A farewell to Troyens

I leave Berlioz’s massive magnum opus, which we gave our final Tanglewood performance this weekend, with reluctance. It’s such a tremendous work, full of enormous dimensions of art, drama, mythology, and humanity.

As I bid my farewell (aside from the reviews, which are rolling in and will show up in my daily links), a few thoughts about the work and our performances:

I previously called the opera a beast, but this description is, strictly speaking, only applicable to the first half (the capture of Troy). The first act plays the ill-fated celebration of the Trojans against Cassandra’s foreknowledge of the city’s doom, and the music continuously underscores the comparison–slashing punctuation from the orchestra under sunny arias, rising chromatic chords under the chorus’s premature victory march–until the terrible truth of the horse is revealed. The second half is a love tragedy, and has a broader palette on which to play out its psychodrama.

The whole first half hinges on the characterization of Cassandra. The soloist must strike a balance between portraying her fear and anguish and her love for Chorebus. In our Symphony Hall performances, Yvonne Naef gave a magnificently dramatic reading of the prophecy but was less convincing in convincing the audience that the love of Dwayne Croft’s Chorebus was more than a distraction. Anna Caterina Antonacci’s Cassandra was more equally passionate in both sides of the role, and her performance lent a warmer color to the love duet that deepened the calamity of the fall.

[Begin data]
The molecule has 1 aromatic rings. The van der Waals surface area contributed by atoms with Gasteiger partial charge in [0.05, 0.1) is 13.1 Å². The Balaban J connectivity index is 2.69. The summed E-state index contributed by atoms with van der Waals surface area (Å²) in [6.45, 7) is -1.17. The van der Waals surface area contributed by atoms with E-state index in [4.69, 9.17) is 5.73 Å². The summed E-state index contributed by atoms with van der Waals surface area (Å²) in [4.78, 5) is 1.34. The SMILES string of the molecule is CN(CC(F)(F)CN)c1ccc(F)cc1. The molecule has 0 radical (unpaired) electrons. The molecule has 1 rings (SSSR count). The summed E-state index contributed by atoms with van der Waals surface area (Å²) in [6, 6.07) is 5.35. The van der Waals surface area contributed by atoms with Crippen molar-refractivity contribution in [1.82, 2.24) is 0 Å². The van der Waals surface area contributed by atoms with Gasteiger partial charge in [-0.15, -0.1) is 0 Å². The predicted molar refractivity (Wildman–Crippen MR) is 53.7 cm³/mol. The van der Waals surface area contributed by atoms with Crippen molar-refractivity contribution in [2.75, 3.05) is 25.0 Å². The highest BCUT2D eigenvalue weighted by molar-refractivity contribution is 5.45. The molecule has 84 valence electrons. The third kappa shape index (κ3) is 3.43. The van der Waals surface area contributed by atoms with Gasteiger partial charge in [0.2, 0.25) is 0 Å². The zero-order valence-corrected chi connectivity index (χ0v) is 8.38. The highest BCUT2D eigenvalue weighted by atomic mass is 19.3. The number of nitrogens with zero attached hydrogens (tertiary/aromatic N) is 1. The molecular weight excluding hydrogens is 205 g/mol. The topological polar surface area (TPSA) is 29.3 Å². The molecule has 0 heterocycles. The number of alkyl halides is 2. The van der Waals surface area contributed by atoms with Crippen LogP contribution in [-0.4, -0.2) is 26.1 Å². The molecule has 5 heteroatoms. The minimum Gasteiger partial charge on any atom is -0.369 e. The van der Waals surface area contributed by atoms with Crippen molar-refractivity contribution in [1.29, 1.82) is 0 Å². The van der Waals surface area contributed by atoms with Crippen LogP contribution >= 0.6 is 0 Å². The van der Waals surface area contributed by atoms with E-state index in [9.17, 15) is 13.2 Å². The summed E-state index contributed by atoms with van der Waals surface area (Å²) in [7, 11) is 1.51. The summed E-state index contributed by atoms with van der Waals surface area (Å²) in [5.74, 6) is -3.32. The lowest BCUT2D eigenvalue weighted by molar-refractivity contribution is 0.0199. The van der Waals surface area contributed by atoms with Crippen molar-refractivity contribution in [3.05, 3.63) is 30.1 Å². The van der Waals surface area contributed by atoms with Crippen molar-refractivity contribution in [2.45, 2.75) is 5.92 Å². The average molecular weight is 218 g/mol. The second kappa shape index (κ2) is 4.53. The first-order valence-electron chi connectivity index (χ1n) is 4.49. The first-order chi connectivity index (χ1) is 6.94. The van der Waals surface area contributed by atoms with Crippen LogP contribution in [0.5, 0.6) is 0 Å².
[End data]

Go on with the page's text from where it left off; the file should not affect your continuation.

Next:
Berlioz may have intended the work to be performed in a single monumental evening, but there are so many parallels between the first and second halves of the work that the opera’s division works well in concert. There are repeated themes and motifs–the Trojan March is the most obvious example, but a more subtle and chilling parallel can be found in the descending chromatic scale sung by the Ghost of Hector in Part I and by Dido as she contemplates her suicide in Act II, as well as the muted French horns and piccolos denote the appearances of ghosts throughout the entire work.

The thing, then, with Les Troyens is that it more than adequately repays the listener for working through all its complexities (and in fact its sheer bulk). I hope I have an occasion to see it again in my lifetime. I would sing it again in an instant.

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